SAN FRANCISCO – A former employee with PriceWaterhouseCooper is claiming the firm failed to properly audit companies, and then retaliated by sacking and blacklisting him when he began asking questions.
Mauro Botta, an SEC whistleblower who went to the Security and Exchange Commission with his concerns, filed suit in federal court against the company and seven named employees.
In his complaint filed in the U.S. District Court for the Northern District of California, Botta described work linked to three companies that are not named in court papers, but are identified by other sources as technology firms based in Silicon Valley.
Essentially, the plaintiff claims there were deficiencies in the accounting by, and of, the three companies and that the named defendants failed to flag them up and Botta became an SEC whistleblower.
"In or around November of 2016, plaintiff filed a formal TCR (tip, complaint, or referral) with the Securities Exchange Commission outlining fraudulent activity, professional ineptitude, and deceptive practices, among other things," the complaint states.
In or around June of 2017, three months after the SEC opened its investigation into defendants’ improprieties, Botta, who worked in the San Francisco office, was told he had to “find a new job due to a restructuring that the firm was doing.”
Further, the plaintiff claims that in early 2018, after he managed to secure another job, PWC "reached out to plaintiff’s new employer and advised that plaintiff was 'incompetent.'"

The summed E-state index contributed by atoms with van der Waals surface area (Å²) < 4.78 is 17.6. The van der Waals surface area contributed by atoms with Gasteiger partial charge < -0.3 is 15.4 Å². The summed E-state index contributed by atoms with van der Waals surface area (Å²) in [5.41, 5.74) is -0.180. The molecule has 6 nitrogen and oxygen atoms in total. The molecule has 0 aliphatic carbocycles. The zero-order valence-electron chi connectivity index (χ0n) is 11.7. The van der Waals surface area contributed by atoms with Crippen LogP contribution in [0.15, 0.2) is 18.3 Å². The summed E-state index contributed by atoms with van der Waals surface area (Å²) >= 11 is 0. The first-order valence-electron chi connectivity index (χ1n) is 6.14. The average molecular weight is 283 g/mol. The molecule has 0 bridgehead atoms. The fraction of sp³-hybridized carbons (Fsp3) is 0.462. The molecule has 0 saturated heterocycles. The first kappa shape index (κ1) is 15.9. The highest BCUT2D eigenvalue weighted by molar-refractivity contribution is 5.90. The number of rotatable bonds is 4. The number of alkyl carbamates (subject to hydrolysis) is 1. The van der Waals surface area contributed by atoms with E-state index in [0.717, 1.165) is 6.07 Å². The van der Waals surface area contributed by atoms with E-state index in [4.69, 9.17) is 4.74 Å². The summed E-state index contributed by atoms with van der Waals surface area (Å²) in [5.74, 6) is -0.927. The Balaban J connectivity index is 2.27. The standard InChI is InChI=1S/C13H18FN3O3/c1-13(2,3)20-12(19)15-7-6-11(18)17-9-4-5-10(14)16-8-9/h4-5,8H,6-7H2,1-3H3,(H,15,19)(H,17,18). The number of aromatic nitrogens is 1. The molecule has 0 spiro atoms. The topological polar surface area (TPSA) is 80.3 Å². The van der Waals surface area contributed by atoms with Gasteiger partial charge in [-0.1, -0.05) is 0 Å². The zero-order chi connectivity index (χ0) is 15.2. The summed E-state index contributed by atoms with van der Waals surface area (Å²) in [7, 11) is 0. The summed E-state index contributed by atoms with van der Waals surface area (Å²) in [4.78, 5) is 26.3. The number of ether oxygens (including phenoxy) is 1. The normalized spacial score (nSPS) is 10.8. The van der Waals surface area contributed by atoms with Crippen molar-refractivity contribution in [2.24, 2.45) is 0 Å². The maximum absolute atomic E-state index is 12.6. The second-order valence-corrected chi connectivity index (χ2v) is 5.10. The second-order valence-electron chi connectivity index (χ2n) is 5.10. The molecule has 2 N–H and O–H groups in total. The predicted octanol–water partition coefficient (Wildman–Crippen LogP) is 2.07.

Earlier, the defendants were asked to evaluate Botta's work. He was described as "an emotional Italian guy,” that he "throws partners under the bus,” and advised plaintiff that “what [the defendants] deal with is not perfect, you just have to suck it up.” Botta was born in Italy.
Botta complained of the alleged violations of state and federal laws and regulations. He claims he was ignored, mistreated, and retaliated against by his direct supervisors, treated with hostility, and then was abruptly terminated, according to the court papers.
Price Waterhouse Cooper spokeswoman Sarah Tropiano told the Program on Government Oversight (POGO): “The claims presented in the lawsuit are false. PwC maintains the highest ethical standards around our business and a robust code of conduct that protects whistleblowers. Mr. Botta’s employment was terminated for legitimate business reasons, and we will demonstrate that in court.”
POGO, which was in touch with Botta, reported that the three companies are technology firms based in Silicon Valley.